The Nahanni Revisited After Nine Years of Graceful Aging

Setting up a camp site in the woods of the Northwest Territores
One of the greatest of our northern rivers is the South Nahanni in the Northwest Territories, and I have experienced it twice. Both my trips were wonderful, but the second was also a rude awakening.

We crossed a scree slope and ascended the steep trail toward the summit of Sunblood Mountain. We were in the Nahanni National Park Reserve, but the trail was rough. Spectacular views rewarded us, however, as we toiled upwards. Finally, we reached the summit, far above the Nahanni which snaked out of sight through blue-green mountain ranges.

Sunblood Mountain seemed much higher than nine years ago when I made the same trek. The elevation gain was formidable at about 1,000 metres, but why had it seemed so much higher this time? I concluded the answer was aging. Most body functions diminish after age 30, and my strength was no exception. The steep trail down was also demanding. I was the oldest of our group and the last to arrive at the riverbank where a canoe took me back across the river only a few hundred metres upstream from thundering Virginia Falls.

Four friends standing in front of blue skies with a canyon and river in the background

The next day we rafted through colourful Fourth Canyon in the sunshine but then were challenged by cold rainy weather. I had not packed enough clothes in my day bag, and the north is not kind to those who are unprepared. I was grateful when the guides opened our main packs so those who had underestimated the weather could put on more clothes.

We camped at The Gate and made the spectacular ascent to the top of the cliffs above the river. The climb had been steep, and it became obvious that I had sprained my right calf on Sunblood Mountain. I was the last of our party to cross the tumultuous creek near our camp on the
way back.

We paddled through the towering Gate of the Nahanni and, after a beautiful morning between the soaring walls of Third Canyon, stopped at The Library for lunch. Stacks of short horizontal rock strata reminded R. M. Patterson, who came this way in the 1920s, of books in a library, and the name stuck.

In Painted Rocks Canyon, we hiked to a fossil-laden cliff. My wife Ruth was not wearing waterproof footwear and my large grandson piggy-backed her through the creeks. On the way back, I carried her over the last creek. She is quite petite, but as I hoisted us up the steep bank, I felt a sudden pain in my calf. I had not been kind to my calf sprain.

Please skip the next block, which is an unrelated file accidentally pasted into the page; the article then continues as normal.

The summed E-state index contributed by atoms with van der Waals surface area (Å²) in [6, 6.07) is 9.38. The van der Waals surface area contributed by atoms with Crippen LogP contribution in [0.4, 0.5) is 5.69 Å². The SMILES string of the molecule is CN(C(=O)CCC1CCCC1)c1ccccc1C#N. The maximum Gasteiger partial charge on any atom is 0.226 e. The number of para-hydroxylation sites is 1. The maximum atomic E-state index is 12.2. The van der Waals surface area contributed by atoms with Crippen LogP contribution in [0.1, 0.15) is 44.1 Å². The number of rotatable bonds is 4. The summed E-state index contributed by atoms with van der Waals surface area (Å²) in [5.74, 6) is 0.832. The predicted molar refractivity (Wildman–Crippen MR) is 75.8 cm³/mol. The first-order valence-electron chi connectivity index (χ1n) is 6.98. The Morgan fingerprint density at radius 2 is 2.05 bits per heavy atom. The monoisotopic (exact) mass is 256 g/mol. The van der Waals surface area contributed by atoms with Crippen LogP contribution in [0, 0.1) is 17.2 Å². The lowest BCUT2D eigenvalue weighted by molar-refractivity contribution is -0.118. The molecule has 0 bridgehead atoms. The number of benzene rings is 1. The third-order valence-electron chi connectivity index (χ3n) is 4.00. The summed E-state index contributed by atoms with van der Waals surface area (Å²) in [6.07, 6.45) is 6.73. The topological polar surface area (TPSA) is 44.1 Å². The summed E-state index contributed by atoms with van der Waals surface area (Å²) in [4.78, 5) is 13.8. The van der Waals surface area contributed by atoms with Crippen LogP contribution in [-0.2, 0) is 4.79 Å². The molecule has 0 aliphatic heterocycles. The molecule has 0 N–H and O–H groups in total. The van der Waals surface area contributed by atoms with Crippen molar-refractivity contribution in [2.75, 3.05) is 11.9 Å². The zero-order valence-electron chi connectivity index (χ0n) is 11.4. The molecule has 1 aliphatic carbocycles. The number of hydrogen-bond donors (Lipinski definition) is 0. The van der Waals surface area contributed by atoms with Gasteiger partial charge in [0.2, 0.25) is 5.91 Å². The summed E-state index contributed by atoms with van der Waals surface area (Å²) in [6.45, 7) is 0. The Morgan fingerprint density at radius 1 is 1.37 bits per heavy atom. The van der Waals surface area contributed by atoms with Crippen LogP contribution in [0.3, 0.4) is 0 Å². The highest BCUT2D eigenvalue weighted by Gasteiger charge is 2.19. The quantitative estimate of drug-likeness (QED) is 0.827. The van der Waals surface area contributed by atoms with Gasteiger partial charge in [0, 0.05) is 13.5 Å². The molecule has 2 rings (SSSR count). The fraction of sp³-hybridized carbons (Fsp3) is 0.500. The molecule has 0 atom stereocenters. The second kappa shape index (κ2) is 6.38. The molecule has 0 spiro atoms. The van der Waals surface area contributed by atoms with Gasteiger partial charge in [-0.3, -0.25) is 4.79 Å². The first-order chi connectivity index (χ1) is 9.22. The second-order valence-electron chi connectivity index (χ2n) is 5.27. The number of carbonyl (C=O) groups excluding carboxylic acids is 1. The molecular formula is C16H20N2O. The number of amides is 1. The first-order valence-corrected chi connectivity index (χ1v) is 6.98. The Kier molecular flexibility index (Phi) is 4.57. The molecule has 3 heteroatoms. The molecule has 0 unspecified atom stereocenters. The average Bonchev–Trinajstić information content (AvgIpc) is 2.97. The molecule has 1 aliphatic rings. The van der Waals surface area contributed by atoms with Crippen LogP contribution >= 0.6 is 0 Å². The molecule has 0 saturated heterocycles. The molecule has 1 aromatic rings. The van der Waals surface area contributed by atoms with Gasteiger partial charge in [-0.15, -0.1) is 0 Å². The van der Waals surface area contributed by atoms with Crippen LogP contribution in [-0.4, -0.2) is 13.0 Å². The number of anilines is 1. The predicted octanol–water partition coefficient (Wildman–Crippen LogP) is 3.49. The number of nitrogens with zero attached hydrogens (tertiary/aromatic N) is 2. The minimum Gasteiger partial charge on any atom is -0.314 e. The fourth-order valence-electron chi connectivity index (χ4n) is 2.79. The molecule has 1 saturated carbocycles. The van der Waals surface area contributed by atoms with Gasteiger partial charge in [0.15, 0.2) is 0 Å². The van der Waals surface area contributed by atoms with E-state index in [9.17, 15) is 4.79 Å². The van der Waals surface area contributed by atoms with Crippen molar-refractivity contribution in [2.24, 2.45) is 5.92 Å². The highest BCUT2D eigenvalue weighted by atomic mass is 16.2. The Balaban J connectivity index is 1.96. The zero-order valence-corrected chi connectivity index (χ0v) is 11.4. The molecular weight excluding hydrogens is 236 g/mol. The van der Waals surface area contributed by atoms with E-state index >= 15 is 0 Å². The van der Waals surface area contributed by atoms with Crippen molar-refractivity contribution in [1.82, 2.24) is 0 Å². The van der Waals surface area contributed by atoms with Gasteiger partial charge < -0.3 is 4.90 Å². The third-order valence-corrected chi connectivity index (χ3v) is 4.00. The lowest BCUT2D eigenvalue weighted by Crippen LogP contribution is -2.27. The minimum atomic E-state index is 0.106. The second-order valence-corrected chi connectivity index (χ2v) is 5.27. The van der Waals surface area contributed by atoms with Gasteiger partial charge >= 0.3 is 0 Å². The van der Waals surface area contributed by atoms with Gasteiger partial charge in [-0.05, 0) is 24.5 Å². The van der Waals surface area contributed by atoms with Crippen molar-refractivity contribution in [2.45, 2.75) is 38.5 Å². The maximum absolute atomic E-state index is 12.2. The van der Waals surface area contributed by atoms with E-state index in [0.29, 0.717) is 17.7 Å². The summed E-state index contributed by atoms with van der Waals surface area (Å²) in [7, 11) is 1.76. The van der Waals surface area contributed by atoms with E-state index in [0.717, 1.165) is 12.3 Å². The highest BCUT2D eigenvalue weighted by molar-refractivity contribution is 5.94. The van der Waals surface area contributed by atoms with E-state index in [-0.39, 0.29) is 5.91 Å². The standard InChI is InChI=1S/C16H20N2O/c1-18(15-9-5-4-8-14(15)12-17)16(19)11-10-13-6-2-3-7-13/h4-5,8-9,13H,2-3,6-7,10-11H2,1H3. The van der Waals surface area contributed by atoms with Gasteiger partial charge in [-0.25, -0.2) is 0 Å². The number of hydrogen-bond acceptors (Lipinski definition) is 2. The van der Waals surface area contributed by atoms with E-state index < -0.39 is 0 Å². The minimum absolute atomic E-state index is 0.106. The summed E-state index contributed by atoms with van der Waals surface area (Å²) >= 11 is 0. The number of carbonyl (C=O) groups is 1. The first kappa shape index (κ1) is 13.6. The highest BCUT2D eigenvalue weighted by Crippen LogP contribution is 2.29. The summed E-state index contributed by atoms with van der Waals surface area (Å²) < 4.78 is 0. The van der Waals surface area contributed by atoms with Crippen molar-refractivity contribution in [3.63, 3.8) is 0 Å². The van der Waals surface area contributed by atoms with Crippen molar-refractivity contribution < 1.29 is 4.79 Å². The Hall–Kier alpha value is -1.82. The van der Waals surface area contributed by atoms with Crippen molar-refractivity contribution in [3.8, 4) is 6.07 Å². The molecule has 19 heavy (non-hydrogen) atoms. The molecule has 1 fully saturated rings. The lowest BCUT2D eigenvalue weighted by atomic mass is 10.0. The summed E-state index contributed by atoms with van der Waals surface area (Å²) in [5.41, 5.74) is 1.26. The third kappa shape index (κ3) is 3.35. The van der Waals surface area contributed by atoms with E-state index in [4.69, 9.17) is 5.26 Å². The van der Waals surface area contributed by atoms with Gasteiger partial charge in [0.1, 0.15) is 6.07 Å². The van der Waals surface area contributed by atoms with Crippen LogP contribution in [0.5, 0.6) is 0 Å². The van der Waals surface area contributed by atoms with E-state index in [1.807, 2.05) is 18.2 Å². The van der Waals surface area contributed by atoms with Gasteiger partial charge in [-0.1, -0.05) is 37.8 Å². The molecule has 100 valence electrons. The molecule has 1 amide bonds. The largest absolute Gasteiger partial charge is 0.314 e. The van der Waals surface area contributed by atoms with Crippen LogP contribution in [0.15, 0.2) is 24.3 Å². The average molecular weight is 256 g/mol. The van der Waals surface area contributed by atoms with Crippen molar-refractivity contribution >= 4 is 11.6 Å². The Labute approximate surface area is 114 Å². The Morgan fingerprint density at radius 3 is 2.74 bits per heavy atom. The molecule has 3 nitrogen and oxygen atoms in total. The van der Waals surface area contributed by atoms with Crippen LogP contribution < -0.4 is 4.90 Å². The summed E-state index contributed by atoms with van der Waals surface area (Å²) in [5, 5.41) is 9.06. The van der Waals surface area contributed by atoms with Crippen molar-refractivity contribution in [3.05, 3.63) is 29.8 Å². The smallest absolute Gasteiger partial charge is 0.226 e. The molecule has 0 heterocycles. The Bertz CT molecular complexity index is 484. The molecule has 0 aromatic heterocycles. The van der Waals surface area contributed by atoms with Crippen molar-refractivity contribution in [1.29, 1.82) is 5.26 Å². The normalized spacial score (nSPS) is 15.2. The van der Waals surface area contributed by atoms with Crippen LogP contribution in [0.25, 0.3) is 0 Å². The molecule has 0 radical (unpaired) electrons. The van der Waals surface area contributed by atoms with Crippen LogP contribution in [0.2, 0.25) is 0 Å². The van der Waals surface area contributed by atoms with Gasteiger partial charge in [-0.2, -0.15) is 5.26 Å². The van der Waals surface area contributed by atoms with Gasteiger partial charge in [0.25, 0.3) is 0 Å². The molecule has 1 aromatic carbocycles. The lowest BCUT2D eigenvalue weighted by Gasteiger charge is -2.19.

Good weather continued as we rafted through Second Canyon and Deadmen Valley, where the beheaded bodies of the McLeod brothers were found in 1908. Then we stopped at a campsite so beautiful the guides had named it “Five-Star.” If we approached the beaver pond behind camp, there would be a resounding tail slap as the beavers dived for cover.

A high up view looking down at a calm river within a canyon

The next day the incredible walls of First Canyon dwarfed our rafts. At Whitespray Springs, water so pure the guides did not treat it gushed into the river with tremendous force.

We hiked up Lafferty Canyon as far as possible, donned bathing suits, and swam through several pristine pools. They seemed much colder than nine years before, and I began to shiver violently. Fortunately, warm clothes soon restored my elderly body. The next morning, we braved Lafferty’s Riffle and soaked in Kraus’s Hot Springs. As we passed through The Splits, we saw bison, and a wolverine ran along the rocky shore until it spotted us and disappeared.

Miraculously, even though Yellowknife five hundred kilometres to the east had been evacuated because of forest fires, it was still smoke-free and sunny when a Twin Otter landed on the river at Nahanni Butte to fly us out.

It had been a remarkable journey. However, the Nahanni Valley, almost timeless by our standards, had demonstrated that humans live on a very different time scale. My 78th birthday was a month away, and I was reminded how much I had aged in the nine years since my previous trip.

Werner Becker is professor emeritus at the University of Calgary and author of Rafting the Great Northern Rivers. He lives with his wife and travel companion, Ruth, in Calgary.